of the cup. I haven't added any oil for at least 10 years to my 32 year old
fans.

--

dadiOH
____________________________

dadiOH's dandies v3.06...
....a help file of info about MP3s, recording from
LP/cassette and tips & tricks on this and that.
Get it at http://mysite.verizon.net/xico



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Default Lube a ceiling fan?

dadiOH wrote:

SteveBell wrote:
dadiOH wrote:


All the Hunter "Original" (and other brands) had/have an oil cup.


Very interesting. Where on the fan was the oil cup? Maybe I just
haven't recognized them.


In the portion that contains the switch. The wires ran downward thru
a pipe to isolate them from the oil. The whole thing unscrewed if
needed (after disconnecting wires at ceiling).

As someone said, there was a filler hole in the upper part of the
bell shaped motor housing....tip the fan, add oil until it runs out
the top of the cup. To check oil level, stick a pipe cleaner or
similar down the side of the cup. I haven't added any oil for at
least 10 years to my 32 year old fans.


OK, I feel better. I was afraid I'd been missing something and advising
clients poorly. My guess is that oil cups are mostly on older fans. I
have seen exactly one of those, and the job on that one was replacement
due to complete failure.

--
Steve Bell
New Life Home Improvement
Arlington, TX
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On Sat 04 Oct 2008 12:55:59p, l, not -l told us...


On 5-Sep-2008, "SteveBell" wrote:

Never saw a place to lube them. If they are cheap fans they
started out that way. There was a period that fans were being
imported and they were rather poor quality.

I'll second that. Ceiling fans are not generally user-maintainable.
They're mostly disposable. I've never seen one with an oil cup.

All the Hunter "Original" (and other brands) had/have an oil cup.


Very interesting. Where on the fan was the oil cup? Maybe I just
haven't recognized them.


I have 25-30 year old Sears 52" ceiling fan (model 292.905500) which
uses a felt pad oil wick lubrication system. This fan has a side-ways
mount motor, with a drive wheel that turns a cast hub, to which the
blades attach. The felt pads lubricate the interface of the hub to the
hub shaft.

Parts illustration can be seen at:
http://tinyurl.com/3ptcyj, which is shorthand for
http://www.searspartsdirect.com/part...nentFullSize.a
ction?imageUrl=http%3a%2f%2fcontent.searspartsdire ct.com%2flis_png%2fPLDM
%2f00043312-00001.png

Any ideas about how much oil one should put on the pads (cylinder around
hub shaft and felt washer at the bottom).


I'm guessing no more than 1/2 teaspoon. The felt should fully absorb it.
If the pad doesn't seem saturated after adding the oil, add a bit more. If
it seems excessive, absorb any over amount with paper towels until no more
readily comes off.

--
Wayne Boatwright
(correct the spelling of "geemail" to reply)

*******************************************
Date: Saturday, 10(X)/04(IV)/08(MMVIII)
*******************************************
Countdown till Veteran's Day
5wks 2dys 5hrs 57mins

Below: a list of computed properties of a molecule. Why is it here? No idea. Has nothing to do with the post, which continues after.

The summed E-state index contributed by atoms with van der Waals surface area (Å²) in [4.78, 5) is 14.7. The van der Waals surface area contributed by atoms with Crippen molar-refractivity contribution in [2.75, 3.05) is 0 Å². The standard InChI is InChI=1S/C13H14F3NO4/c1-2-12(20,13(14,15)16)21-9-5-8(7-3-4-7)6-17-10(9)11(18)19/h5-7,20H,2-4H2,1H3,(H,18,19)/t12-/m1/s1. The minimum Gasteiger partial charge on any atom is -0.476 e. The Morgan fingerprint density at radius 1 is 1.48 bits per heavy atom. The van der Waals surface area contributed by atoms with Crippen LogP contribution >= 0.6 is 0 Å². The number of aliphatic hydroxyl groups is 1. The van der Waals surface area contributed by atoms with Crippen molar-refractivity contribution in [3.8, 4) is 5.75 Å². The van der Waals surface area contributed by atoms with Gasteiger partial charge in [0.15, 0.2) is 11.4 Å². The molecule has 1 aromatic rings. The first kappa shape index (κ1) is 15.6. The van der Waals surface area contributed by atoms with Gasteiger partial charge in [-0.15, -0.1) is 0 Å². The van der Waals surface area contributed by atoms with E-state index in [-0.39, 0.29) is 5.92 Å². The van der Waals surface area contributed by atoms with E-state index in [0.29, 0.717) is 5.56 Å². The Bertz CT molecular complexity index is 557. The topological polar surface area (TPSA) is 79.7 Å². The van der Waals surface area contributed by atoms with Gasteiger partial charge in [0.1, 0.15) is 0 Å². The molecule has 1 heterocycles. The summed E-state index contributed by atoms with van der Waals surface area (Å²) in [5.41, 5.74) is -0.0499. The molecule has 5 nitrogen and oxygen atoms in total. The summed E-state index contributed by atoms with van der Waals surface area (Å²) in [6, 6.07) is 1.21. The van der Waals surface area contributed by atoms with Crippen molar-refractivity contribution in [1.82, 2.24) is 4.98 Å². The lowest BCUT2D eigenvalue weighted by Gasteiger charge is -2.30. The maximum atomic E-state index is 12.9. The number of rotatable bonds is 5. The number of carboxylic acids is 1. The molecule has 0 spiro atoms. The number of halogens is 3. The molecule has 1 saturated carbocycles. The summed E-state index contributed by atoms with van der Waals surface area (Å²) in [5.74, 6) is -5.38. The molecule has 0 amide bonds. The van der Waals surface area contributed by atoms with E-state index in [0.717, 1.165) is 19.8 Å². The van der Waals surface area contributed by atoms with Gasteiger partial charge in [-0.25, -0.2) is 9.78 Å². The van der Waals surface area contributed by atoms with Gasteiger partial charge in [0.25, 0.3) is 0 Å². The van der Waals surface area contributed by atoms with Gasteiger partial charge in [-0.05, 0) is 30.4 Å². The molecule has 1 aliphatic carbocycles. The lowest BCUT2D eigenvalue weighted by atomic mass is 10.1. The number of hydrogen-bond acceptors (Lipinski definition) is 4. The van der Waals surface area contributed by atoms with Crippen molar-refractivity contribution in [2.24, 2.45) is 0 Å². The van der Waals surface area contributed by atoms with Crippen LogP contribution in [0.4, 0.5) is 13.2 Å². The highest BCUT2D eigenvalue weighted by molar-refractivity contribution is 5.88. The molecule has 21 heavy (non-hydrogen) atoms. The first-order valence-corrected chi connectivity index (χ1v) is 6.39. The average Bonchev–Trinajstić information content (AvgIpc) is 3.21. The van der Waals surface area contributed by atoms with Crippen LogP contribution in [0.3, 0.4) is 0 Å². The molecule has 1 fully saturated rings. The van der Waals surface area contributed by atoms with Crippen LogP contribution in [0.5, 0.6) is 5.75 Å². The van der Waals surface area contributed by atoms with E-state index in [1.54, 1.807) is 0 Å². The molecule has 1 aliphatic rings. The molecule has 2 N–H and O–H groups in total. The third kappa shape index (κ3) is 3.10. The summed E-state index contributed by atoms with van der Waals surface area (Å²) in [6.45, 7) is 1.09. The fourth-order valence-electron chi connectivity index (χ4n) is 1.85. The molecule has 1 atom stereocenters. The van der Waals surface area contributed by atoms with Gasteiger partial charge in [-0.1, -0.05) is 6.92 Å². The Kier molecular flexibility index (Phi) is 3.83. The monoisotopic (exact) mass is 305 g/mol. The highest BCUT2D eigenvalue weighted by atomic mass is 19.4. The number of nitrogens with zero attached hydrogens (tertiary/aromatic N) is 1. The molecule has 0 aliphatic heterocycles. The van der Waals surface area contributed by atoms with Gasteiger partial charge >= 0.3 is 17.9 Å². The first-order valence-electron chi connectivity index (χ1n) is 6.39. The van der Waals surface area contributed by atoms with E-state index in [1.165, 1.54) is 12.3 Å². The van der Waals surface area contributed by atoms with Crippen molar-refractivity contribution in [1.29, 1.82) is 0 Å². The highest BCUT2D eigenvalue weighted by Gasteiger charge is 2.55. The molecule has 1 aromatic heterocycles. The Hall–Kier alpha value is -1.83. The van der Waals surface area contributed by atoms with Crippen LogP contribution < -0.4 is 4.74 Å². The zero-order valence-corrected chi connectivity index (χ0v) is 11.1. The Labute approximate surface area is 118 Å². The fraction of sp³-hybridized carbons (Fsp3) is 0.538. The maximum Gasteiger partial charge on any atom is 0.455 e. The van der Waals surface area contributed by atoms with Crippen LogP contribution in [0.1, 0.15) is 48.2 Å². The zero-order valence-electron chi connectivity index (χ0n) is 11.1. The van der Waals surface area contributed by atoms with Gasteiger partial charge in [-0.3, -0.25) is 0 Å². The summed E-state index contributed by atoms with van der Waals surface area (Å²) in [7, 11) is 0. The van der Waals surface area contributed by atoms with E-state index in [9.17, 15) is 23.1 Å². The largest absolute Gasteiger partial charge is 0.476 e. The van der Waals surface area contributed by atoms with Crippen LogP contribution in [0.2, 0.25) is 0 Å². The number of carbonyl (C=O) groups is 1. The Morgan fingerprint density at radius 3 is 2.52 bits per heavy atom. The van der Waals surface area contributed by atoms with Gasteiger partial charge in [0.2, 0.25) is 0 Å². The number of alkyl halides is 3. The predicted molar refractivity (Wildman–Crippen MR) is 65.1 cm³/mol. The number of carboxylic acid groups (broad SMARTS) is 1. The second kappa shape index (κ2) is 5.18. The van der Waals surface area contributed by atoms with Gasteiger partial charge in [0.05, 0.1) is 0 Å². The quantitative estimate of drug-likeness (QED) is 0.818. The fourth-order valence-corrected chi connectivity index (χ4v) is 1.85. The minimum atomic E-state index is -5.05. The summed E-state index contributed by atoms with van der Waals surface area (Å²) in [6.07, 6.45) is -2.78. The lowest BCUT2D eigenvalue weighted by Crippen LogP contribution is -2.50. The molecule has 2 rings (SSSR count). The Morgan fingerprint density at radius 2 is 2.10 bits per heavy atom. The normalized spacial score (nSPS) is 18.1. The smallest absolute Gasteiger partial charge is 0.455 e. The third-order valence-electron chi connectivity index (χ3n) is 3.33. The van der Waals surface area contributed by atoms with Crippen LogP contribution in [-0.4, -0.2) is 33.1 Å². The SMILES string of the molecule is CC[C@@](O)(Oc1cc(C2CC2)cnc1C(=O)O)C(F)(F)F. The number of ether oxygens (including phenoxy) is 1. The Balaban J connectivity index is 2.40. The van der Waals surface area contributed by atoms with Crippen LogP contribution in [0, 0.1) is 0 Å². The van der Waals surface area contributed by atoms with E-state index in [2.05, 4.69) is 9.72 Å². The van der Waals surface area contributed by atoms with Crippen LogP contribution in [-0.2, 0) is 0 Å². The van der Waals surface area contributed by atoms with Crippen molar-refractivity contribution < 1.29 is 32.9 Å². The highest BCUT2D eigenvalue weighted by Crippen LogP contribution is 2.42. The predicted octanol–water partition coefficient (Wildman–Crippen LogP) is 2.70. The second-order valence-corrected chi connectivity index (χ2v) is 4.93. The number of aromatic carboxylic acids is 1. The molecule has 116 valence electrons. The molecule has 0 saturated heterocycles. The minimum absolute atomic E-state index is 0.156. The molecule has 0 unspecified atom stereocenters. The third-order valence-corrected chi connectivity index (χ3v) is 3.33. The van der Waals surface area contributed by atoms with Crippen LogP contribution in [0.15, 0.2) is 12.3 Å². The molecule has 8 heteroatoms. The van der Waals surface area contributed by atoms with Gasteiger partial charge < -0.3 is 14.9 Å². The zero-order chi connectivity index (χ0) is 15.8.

*******************************************
Remember the cold war? How pre-millennial!
*******************************************
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Default Lube a ceiling fan?

My parents have an ancient Hunter fan. The oil cup is on top of the
motor where the cast bracket is part of the top of the motor housing.
I had to get on a ladder and run my finger around the top until it
fell into the cup, probably 3/4" diameter. I squirted about 1-2 ounces
into it, then manually gave the blades a spin to distribute. The fan
had run so dry that the motor could not turn the blades. Once a little
light machine oil made it slick again, it ran just fine.
Tom

All the Hunter "Original" (and other brands) had/have an oil cup.

Very interesting. Where on the fan was the oil cup? Maybe I just
haven't recognized them.

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http://www.pronews.com offers corporate packages that have access to 100,000+ newsgroups


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On Sat 04 Oct 2008 06:46:56p, Tom Kendrick told us...

My parents have an ancient Hunter fan. The oil cup is on top of the
motor where the cast bracket is part of the top of the motor housing.
I had to get on a ladder and run my finger around the top until it
fell into the cup, probably 3/4" diameter. I squirted about 1-2 ounces
into it, then manually gave the blades a spin to distribute. The fan
had run so dry that the motor could not turn the blades. Once a little
light machine oil made it slick again, it ran just fine.
Tom


The opening size varied considerably with the specific model and year of
manufacture. Some were as small as 3/16", just enough for the tip of an
oil can. The oil ends up in a reservoir where the collar bearing assembly
"floats" in it. I've owned several Hunters, the earliest made in the early
1920s, the newest made in 1972. All of the models I owned had the Adapt
Airô feature, which was use to mechanically reverse the blade pitch prior
to the advent of electrically reversing the fan direction. These fans are
virtually indestructable.

--
Wayne Boatwright
(correct the spelling of "geemail" to reply)

*******************************************
Date: Saturday, 10(X)/04(IV)/08(MMVIII)
*******************************************
Countdown till Veteran's Day
5wks 2dys 4hrs 26mins
*******************************************
'MEOW'. . . SPLAT . . . 'RUFF' . . .
SPLAT . . . (Raining cats & dogs)